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Best practice relief supply for emergency services in a developed economy

Best practice relief supply for emergency services in a developed economy The purpose of this paper is to discuss the challenges inherent in planning and responding to disaster events in a multi-agency context where numerous governmental and non-governmental actors and agencies are involved in the planning and response phases. In particular, the authors examine a situation where a lead agency has recently been delegated the responsibility for emergency relief logistics and how it might determine and implement best practice.Design/methodology/approachAdopting an iterative inductive approach, the authors gather data and insights from academic literature, emergency management policies, frameworks and documents and exploratory in-depth interviews with 12 key informants who have considerable experience with the challenges of logistic preparation and response to disasters in a developed country context. The data and context are limited to developed counties, especially the state of Queensland, Australia.FindingsThe authors discuss the challenge of achieving coordinated supply chain management where mandated/lead response agencies are required to meet stakeholder and local community expectations and outcomes. From these findings, the authors offer 11 practical recommendations to assist the delivery of best practice in emergency logistics.Originality/valueHumanitarian logistics is usually examined from a low/middle-income country perspective, yet an efficient and effective disaster response is no less important for developed economies. In this respect, the authors offer a fresh examination of the challenges of delivering best practice for emergency logistics in order to achieve expected community outcomes. http://www.deepdyve.com/assets/images/DeepDyve-Logo-lg.png Journal of Humanitarian Logistics and Supply Chain Management Emerald Publishing

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Publisher
Emerald Publishing
Copyright
© Emerald Publishing Limited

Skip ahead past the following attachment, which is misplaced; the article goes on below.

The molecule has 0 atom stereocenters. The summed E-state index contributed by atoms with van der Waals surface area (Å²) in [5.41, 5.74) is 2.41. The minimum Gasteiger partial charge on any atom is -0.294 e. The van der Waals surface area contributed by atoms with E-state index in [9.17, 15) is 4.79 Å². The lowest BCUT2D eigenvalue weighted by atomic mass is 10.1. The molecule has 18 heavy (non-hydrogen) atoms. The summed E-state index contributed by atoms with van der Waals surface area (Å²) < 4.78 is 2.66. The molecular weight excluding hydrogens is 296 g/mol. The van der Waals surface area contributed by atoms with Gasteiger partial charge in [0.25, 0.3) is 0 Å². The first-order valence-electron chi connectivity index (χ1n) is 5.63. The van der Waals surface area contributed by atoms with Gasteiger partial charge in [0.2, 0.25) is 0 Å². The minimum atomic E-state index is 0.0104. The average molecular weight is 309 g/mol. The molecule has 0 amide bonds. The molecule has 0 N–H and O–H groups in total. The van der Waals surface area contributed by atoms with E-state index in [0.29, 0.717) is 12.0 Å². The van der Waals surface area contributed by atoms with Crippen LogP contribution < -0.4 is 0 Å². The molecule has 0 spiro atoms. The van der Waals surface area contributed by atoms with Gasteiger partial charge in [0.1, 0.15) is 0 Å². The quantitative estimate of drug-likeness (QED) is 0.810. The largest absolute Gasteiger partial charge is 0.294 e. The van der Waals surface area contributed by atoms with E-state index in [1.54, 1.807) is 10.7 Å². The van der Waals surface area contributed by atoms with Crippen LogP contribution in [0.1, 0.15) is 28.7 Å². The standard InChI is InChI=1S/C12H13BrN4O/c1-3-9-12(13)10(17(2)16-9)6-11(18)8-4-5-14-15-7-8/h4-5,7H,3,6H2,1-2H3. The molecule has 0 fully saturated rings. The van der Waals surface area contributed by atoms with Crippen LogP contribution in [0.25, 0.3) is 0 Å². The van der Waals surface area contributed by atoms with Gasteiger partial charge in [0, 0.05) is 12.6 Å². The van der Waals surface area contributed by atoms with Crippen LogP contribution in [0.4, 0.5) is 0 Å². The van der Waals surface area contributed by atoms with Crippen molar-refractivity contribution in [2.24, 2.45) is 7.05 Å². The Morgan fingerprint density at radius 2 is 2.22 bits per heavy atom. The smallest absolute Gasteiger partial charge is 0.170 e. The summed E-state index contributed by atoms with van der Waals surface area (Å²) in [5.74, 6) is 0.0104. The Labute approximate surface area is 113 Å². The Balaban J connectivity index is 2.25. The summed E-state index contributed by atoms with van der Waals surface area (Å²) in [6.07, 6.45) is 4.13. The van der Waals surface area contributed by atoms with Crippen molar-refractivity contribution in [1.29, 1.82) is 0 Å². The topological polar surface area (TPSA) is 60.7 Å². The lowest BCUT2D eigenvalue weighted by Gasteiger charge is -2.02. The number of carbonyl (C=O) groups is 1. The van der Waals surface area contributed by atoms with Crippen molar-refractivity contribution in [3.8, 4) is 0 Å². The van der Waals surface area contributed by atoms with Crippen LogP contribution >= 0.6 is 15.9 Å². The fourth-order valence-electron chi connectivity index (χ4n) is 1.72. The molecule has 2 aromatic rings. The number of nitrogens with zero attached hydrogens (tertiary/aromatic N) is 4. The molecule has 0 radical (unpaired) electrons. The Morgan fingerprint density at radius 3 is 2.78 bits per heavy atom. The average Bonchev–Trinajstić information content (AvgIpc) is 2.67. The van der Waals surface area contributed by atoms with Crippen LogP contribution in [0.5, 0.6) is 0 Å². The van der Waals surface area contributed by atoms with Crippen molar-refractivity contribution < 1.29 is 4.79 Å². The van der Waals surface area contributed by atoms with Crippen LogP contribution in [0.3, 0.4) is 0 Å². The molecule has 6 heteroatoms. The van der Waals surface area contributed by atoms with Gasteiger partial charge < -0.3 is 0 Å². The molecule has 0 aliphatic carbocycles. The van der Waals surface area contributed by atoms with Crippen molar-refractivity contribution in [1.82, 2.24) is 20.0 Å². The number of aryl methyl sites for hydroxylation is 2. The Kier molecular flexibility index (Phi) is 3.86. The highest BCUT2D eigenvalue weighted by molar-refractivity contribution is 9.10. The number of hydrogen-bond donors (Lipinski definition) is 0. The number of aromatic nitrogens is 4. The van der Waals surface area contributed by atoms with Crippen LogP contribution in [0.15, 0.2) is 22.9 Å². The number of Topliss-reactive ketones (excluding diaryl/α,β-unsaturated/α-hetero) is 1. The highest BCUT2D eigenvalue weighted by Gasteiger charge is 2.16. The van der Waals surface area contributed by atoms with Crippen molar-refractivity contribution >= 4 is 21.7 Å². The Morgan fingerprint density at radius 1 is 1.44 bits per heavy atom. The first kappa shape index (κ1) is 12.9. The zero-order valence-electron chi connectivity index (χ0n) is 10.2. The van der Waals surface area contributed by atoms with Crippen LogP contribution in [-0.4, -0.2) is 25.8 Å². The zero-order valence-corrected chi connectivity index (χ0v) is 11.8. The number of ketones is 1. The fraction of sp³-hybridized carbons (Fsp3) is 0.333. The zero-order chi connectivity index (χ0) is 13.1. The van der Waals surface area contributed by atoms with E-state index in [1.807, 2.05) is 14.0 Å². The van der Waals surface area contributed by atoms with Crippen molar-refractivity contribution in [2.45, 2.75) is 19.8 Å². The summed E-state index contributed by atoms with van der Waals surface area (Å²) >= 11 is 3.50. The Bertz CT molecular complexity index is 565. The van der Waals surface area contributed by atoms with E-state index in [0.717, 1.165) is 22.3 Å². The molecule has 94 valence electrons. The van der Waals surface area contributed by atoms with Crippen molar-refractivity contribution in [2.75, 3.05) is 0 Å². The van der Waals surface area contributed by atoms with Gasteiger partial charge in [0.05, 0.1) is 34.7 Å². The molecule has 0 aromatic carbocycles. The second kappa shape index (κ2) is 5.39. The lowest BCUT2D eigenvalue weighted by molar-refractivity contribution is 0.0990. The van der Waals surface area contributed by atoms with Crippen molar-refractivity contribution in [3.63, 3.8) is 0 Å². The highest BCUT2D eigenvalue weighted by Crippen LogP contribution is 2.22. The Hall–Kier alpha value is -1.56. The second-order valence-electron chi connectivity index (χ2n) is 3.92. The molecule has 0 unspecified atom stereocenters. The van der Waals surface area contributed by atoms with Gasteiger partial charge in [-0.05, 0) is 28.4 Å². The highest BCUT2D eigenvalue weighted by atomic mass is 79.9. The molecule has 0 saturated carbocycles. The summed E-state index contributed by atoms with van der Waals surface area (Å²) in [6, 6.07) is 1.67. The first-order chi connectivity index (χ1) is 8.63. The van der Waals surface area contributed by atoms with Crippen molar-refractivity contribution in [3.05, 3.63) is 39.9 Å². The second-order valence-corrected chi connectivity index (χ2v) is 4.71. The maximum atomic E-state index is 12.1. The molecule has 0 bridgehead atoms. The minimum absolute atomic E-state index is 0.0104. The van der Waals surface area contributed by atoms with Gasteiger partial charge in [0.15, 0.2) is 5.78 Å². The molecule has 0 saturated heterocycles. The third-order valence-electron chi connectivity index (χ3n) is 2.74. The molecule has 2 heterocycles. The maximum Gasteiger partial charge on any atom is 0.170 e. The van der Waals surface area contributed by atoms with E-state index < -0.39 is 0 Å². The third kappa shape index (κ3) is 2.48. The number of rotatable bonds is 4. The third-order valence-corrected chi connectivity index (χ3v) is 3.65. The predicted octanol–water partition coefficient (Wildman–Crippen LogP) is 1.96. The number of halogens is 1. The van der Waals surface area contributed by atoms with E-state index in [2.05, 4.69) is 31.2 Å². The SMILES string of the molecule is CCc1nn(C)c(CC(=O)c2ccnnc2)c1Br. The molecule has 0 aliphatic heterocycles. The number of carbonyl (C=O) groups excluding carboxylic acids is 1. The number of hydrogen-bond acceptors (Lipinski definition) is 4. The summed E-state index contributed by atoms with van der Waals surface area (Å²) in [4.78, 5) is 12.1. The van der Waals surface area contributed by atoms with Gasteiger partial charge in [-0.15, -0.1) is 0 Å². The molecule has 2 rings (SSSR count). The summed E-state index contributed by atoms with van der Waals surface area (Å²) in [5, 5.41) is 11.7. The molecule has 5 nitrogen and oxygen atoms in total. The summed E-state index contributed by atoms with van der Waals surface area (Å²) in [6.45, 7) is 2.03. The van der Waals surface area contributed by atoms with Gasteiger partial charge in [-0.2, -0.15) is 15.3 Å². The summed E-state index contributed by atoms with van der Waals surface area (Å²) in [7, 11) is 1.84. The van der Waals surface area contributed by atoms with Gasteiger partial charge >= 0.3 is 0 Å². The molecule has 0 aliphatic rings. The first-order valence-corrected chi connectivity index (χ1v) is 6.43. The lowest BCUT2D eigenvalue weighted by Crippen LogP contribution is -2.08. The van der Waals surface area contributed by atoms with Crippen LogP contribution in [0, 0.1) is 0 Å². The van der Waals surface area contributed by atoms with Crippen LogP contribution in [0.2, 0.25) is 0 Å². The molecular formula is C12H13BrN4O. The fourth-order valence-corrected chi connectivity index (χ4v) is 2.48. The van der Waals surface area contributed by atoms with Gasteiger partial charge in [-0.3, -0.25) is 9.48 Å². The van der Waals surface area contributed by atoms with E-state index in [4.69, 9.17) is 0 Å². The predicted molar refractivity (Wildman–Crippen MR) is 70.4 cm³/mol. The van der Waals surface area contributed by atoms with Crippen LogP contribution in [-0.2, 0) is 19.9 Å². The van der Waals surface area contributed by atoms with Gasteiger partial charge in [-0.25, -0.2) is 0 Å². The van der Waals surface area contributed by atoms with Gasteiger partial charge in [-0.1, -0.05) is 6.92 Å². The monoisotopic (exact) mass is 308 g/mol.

ISSN
2042-6747
DOI
10.1108/jhlscm-03-2017-0008
Publisher site
See Article on Publisher Site

Abstract

The purpose of this paper is to discuss the challenges inherent in planning and responding to disaster events in a multi-agency context where numerous governmental and non-governmental actors and agencies are involved in the planning and response phases. In particular, the authors examine a situation where a lead agency has recently been delegated the responsibility for emergency relief logistics and how it might determine and implement best practice.Design/methodology/approachAdopting an iterative inductive approach, the authors gather data and insights from academic literature, emergency management policies, frameworks and documents and exploratory in-depth interviews with 12 key informants who have considerable experience with the challenges of logistic preparation and response to disasters in a developed country context. The data and context are limited to developed counties, especially the state of Queensland, Australia.FindingsThe authors discuss the challenge of achieving coordinated supply chain management where mandated/lead response agencies are required to meet stakeholder and local community expectations and outcomes. From these findings, the authors offer 11 practical recommendations to assist the delivery of best practice in emergency logistics.Originality/valueHumanitarian logistics is usually examined from a low/middle-income country perspective, yet an efficient and effective disaster response is no less important for developed economies. In this respect, the authors offer a fresh examination of the challenges of delivering best practice for emergency logistics in order to achieve expected community outcomes.

Journal

Journal of Humanitarian Logistics and Supply Chain ManagementEmerald Publishing

Published: Mar 23, 2018

Keywords: Planning; Disaster; Collaboration; Emergency logistics; Best practice

References